Gruber did not, however, denounce his words as false.  Several Republicans cut through his apology evasion, which he returned to over and over (doubtless Tuesday saw the most frequent use of the word "glib" in congressional history).  Rep. Trey Gowdy (R-SC) in particular hit the point several times: "What I'm struggling with is whether your apology is because you said it, or because you meant it."  "When did you realize that these comments were inappropriate?  'Cause it took you about a year to apologize."  "Do you see a trend developing here, Mr. Gruber?"  Rep. Tom Rice asked him, "So what you're saying is, you were lying then?"  Gruber responded, "I was conjecturing in an area where I shouldn't."  Rep. Tom DesJarlais (R-Tenn.) asked, "In terms of content, you were not lying, you had some basis?"  Gruber refused to answer.

At the hearing's closing, Rep. Issa told Gruber, "Most of us believe that you believed a lot of what you said."

Both Gruber and Tavenner oversaw multiple embarrassing seesaw exchanges with their questioners.  For Tavenner, the magical phrase was "I will get you that information."  (She is not the first to use this tactic; Kathleen Sebelius, who resigned as head of the Department of Health and Human Services in June of this year, deferred in exactly the same way when Congress questioned her about Obamacare in October 2013.)  Tavenner used this phrase no fewer than ten times with Rep. Doug Collins (R-Ga.); Collins finally put a bow on the conversation, saying, "It must be difficult for you to say that over and over again."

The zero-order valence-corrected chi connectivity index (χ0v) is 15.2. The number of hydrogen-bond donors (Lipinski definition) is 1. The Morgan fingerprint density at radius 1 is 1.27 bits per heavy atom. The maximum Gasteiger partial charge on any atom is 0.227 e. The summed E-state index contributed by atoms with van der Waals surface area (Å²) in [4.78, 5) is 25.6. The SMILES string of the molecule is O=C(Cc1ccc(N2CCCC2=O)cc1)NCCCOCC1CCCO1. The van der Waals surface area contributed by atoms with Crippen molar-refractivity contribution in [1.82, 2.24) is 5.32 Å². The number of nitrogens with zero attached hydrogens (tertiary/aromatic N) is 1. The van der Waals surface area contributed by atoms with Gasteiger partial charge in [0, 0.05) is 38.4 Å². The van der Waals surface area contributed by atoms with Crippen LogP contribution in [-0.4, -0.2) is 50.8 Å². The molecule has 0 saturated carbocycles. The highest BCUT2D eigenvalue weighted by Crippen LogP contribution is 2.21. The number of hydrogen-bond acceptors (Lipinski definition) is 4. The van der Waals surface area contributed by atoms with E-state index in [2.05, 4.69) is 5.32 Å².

Gruber's go-to phrases were "I don't recall" and "you can talk to my counsel."  He used these especially when congressmen demanded information on exactly how much taxpayer money he had received for his work on Obamacare.  (Figures oscillated between $400,000 and $4 million, with much confusion on federal versus state compensation.)  Several congressmen expressed frank bewilderment over Gruber's lapse in memory, including Reps. Gowdy, Justin Amash (R-Mich.), Blake Farenthold (R-Tex.),  and Ron DeSantis (R-Fla.).  In the words of Rep. Farenthold, "[d]o you feel bad taking all this money from the people you called stupid?"  Gruber at least could recall an answer to that one: "I think it was appropriate," he said.

The congressmen who took part in these embarrassing back-and-forths would finish visibly disgusted.  Tavenner would return to cringing from the microphone.  Gruber would smirk.